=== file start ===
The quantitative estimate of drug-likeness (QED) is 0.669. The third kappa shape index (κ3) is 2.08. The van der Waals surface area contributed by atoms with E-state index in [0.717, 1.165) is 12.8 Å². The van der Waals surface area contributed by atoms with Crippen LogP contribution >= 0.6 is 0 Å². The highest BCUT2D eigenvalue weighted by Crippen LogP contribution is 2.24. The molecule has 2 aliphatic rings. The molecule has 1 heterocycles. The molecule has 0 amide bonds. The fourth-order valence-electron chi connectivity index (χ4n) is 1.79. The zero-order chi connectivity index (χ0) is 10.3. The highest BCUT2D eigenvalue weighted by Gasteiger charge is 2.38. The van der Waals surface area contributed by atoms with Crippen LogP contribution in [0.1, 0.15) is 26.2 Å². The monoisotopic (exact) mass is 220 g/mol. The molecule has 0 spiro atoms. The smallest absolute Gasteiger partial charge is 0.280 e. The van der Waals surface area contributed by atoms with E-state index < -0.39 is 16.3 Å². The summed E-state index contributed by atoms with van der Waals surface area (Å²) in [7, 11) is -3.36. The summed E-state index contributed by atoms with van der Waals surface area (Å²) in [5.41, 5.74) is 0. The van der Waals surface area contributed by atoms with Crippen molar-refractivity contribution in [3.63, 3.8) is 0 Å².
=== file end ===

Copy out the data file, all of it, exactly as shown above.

The quantitative estimate of drug-likeness (QED) is 0.669. The third kappa shape index (κ3) is 2.08. The van der Waals surface area contributed by atoms with E-state index in [0.717, 1.165) is 12.8 Å². The van der Waals surface area contributed by atoms with Crippen LogP contribution >= 0.6 is 0 Å². The highest BCUT2D eigenvalue weighted by Crippen LogP contribution is 2.24. The molecule has 2 aliphatic rings. The molecule has 1 heterocycles. The molecule has 0 amide bonds. The fourth-order valence-electron chi connectivity index (χ4n) is 1.79. The zero-order chi connectivity index (χ0) is 10.3. The highest BCUT2D eigenvalue weighted by Gasteiger charge is 2.38. The van der Waals surface area contributed by atoms with Crippen LogP contribution in [0.1, 0.15) is 26.2 Å². The monoisotopic (exact) mass is 220 g/mol. The molecule has 0 spiro atoms. The smallest absolute Gasteiger partial charge is 0.280 e. The van der Waals surface area contributed by atoms with E-state index < -0.39 is 16.3 Å². The summed E-state index contributed by atoms with van der Waals surface area (Å²) in [7, 11) is -3.36. The summed E-state index contributed by atoms with van der Waals surface area (Å²) in [5.41, 5.74) is 0. The van der Waals surface area contributed by atoms with Crippen molar-refractivity contribution in [3.63, 3.8) is 0 Å².